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Sleep Apnea Health Risks

When you suffer from obstructive sleep apnea, snoring or UARS, your sleep is frequently interrupted for brief periods, so your airway can open and you can resume normal breathing. These intervals are typically so brief that people don’t recall being awake, but they definitely feel the effects of these frequent interruptions. The next day, they may feel sleepy and fatigued, their job performance may suffer, and they may be at increased risk of falling asleep while driving.

Over the long term, a sleep disorder can become a serious threat to your health. Snoring, for example can evolve into obstructive sleep apnea, which can put stress on your cardiovascular system that can result in premature disability and death. Researchers have found that carotid artery atherosclerosis (plaque build-up), the leading cause of heart attack and stroke, is exacerbated by obstructive sleep apnea. New studies have shown that it’s also associated with an increased incidence of glaucoma. Moreover, patients with depression who have mild or moderate levels of obstructive sleep apnea have a much higher risk of erectile dysfunction.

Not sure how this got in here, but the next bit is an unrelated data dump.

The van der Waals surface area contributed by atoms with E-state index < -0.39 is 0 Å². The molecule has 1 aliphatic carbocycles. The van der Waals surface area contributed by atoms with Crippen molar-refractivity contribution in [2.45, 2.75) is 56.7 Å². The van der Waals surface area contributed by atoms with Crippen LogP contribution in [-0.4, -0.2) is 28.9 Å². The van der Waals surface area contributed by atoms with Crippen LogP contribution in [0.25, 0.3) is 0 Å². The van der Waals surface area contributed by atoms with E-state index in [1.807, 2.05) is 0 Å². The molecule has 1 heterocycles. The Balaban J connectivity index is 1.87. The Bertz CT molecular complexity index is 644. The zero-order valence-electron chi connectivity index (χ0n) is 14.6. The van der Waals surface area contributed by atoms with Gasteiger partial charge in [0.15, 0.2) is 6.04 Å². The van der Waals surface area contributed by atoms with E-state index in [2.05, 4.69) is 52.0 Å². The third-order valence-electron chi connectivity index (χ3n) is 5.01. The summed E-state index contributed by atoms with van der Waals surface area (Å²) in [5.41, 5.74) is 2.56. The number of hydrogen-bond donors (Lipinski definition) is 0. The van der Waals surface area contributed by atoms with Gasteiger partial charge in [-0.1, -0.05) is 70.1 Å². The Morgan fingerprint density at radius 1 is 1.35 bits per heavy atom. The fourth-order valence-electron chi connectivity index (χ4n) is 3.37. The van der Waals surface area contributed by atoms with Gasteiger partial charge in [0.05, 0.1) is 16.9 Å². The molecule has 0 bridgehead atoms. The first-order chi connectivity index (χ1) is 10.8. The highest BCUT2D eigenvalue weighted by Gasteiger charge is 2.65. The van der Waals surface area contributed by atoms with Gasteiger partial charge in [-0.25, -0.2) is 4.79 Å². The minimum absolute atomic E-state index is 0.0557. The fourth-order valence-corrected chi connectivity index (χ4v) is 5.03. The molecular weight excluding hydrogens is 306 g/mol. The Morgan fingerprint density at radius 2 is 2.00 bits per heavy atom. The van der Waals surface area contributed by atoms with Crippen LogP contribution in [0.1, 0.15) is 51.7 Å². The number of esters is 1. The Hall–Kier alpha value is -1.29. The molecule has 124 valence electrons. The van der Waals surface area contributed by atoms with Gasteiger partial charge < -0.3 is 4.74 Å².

Female and younger obstructive sleep apnea patients are at higher risk than older and male patients. Because of the increased risk of hypertension, heart attack, arrhythmias (abnormal heart rhythms), and other associated heart failures attributed to sleep apnea or poor sleep quality, untreated obstructive sleep apnea reduce can reduce life expectancy by several years.

Sleep Apnea Risk Factors

Obstructive sleep apnea puts you at risk for:

  • Hypertension
  • Obesity
  • Heart attack
  • Stroke
  • Diabetes
  • Glaucoma
  • Erectile dysfunction
  • Reduced life expectancy